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US Country report on Nigeria aimed at forcing homosexuality, sale of national assets on Buhari - Diaspora Group

US Country report on Nigeria aimed at forcing homosexuality, sale of national assets on Buhari - Diaspora Group

By Dansu Peter

United Kingdom Chapter of Arise Nigeria, a group of Nigerians in the diaspora, has reacted to the recent report by the United State through its State Department’s Bureau of Democracy, Human Rights and Labour under the title “Country Reports on Human Rights Practices for 2018.” which accused the President Muhammadu Buhari-led government of abating corruption and extra-judicial killing.

The group said the Country Reports on Human Rights Practices for 2018 was aimed at forcing homosexuality and sale of national assets on the current government.

Arise Nigeria made this revelation in a communiqué issued after its extraordinary meeting held in London on Saturday.

A communique jointly signed by Dr. Philip Idaewor Chairman, AriseNigeria and Charles Eze, Secretary, called on  the Nigerian government to reject the report and make its stance known to the US without delay.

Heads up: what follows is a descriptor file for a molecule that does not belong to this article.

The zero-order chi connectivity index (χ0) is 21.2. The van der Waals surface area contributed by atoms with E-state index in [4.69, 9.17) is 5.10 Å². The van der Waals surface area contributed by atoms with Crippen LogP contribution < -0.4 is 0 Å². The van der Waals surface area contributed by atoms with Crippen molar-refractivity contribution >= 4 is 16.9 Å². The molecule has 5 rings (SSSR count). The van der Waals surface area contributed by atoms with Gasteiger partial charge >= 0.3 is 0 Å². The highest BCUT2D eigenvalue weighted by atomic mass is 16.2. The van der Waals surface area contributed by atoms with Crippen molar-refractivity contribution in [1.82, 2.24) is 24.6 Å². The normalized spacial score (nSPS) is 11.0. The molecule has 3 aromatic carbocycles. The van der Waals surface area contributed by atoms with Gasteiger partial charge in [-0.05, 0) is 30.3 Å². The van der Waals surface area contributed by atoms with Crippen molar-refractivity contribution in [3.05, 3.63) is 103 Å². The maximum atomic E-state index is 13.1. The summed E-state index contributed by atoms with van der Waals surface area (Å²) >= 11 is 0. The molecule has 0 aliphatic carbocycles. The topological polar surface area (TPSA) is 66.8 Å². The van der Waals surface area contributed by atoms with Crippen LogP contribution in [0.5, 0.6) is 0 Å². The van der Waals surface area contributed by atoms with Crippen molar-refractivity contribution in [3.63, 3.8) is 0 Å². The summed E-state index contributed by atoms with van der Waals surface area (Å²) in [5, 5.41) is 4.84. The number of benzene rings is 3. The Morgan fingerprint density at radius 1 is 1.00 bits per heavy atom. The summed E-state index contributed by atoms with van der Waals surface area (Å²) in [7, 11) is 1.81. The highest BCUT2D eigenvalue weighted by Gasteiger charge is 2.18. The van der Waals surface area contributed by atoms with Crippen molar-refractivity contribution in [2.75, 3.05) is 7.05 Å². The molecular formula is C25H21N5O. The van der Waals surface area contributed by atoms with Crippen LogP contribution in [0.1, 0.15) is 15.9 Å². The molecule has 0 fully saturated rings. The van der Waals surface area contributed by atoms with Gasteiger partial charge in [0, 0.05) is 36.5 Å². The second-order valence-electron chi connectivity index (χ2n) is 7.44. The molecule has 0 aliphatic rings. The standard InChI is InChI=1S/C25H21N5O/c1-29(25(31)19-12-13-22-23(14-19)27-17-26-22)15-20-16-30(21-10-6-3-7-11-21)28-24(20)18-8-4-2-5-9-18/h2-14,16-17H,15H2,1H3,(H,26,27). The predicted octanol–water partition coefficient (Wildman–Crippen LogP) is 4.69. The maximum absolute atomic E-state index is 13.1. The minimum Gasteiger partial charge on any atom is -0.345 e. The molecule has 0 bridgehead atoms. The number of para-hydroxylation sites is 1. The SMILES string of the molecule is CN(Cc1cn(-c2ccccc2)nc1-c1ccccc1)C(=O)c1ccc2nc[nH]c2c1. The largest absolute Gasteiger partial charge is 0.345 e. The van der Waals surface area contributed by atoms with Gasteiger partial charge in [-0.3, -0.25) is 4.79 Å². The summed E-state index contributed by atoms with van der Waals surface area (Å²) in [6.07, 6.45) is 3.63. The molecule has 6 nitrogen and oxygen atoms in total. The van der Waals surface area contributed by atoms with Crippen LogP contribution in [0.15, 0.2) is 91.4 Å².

The statement reads in full.

Documents like this are equally cited as input for decision making by third party countries that could withhold economic, political, military and other critical co-operation from Nigeria based on the conclusions reached in the report, and similar documents.
The meeting of the United Kingdom Chapter of Arise Nigeria was therefore able to dispassionately deconstruct the content of the Country Reports on Human Rights Practices for 2018. It was found that there are areas where Nigeria has to shore up policies and their implementation in order to make progress. Unfortunately, however, the bulk of the content of the report were found to maliciously target Nigeria in a manner that confirmed racist stereotype as well as laying the foundation for manufacture of dissent, in which citizens were being emotionally manipulated to stage uprising against their government.
The observation about manufacture of dissent suggests that the United States might be at the early stage of engineering forceful regime change in new set of countries. Even though is recommended that the valuable strong points highlighted in the report should prompt the authorities to taking decisive steps aimed at improving Nigeria they must nonetheless focus on the more pressing issue of asking the international community to call the United States to order by way of discontinuing any of its subversive programs targeted at Nigeria.
PROCEDURE – The meeting dissolved into groups to consider the Country Reports on Human Rights Practices for 2018. Seven (7) groups considered the report under the corresponding sections it was partitioned into. These are: